Background: Reducing intraocular pressure (IOP) in glaucomatous eyes does not always prevent disease progression.
Objective: To determine the clinical factors associated with progressive optic disc damage in glaucomatous eyes receiving treatment to reduce IOP.
Methods: Baseline and follow-up optic disc photographs as well as demographic and clinical data were retrospectively studied in 186 eyes of 93 patients with primary open-angle glaucoma, and in 138 eyes of 69 patients with normal-pressure glaucoma. The patients with primary open-angle glaucoma were included in the study only if their treated IOPs during a follow-up period of 5 years were less than 21 mm Hg. The patients with normal-pressure glaucoma were included only if their IOPs were reduced by at least 20% during the follow-up period. The association of progressive optic disc damage with patient- and eye-specific characteristics was examined using multivariate analysis.
Results: During the 5-year study period, 141 (43.5%) of the 324 eyes exhibited progressive optic disc damage defined by at least a 5% decrease in the neural rim area-to-disc area ratio. Using multivariate analysis, the following were found to be strongly associated with progressive neural rim damage: a baseline smaller neural rim area-disc area ratio (P<.001); a baseline larger zone beta area-disc area ratio (P =.04); a baseline larger parapapillary atrophy length-disc circumference ratio (P =.05); a diagnosis of normal-pressure glaucoma (P =.01); and combined medical and surgical treatment prior to the study period (P =.01).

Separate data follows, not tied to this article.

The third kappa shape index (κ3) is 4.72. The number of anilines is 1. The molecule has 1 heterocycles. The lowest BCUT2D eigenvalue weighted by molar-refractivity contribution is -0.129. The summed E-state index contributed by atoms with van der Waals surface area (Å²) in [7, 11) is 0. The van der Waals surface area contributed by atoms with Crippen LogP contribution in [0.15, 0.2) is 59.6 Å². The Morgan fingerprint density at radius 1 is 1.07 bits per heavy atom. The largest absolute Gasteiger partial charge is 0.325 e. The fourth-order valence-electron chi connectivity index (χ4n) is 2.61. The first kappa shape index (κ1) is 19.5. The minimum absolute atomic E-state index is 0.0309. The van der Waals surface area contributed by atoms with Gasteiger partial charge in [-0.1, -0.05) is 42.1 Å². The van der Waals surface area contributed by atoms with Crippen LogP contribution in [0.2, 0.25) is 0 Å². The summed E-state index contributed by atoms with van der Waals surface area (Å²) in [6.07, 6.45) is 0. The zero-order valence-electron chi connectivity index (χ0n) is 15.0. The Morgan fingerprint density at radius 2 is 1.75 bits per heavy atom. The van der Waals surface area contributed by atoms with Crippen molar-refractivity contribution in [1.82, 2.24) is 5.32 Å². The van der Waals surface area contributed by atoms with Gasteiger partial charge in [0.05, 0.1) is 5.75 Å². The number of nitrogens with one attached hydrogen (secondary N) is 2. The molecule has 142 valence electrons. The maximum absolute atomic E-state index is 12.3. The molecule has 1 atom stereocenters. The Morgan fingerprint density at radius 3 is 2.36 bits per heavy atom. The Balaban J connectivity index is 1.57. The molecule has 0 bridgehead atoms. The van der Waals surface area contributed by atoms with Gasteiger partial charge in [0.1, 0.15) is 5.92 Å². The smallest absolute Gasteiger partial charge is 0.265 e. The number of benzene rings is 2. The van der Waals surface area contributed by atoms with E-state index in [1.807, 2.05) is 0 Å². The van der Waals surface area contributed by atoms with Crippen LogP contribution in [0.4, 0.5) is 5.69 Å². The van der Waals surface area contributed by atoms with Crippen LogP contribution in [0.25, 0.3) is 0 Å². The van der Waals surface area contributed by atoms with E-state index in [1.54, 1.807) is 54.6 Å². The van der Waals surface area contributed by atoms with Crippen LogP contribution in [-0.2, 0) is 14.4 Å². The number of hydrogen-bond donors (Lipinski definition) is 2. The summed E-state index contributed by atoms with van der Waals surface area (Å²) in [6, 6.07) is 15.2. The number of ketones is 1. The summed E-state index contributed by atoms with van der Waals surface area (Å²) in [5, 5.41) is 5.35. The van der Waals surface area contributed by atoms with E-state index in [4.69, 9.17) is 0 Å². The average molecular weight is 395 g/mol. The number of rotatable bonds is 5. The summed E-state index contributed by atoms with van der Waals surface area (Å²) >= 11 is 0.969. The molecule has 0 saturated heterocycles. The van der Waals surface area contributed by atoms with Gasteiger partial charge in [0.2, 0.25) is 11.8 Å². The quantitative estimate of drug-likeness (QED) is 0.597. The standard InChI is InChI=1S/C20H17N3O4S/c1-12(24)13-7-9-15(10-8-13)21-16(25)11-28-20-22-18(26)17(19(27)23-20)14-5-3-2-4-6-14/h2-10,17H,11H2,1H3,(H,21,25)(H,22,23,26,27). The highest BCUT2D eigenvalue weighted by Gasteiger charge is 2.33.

Conclusions: Clinical factors other than IOP may be important indicators of subsequent progression of glaucomatous optic disc damage. Our findings suggest that eyes with advanced glaucomatous optic disc damage and normal-pressure glaucoma are more likely to progress despite receiving treatment to reduce IOP.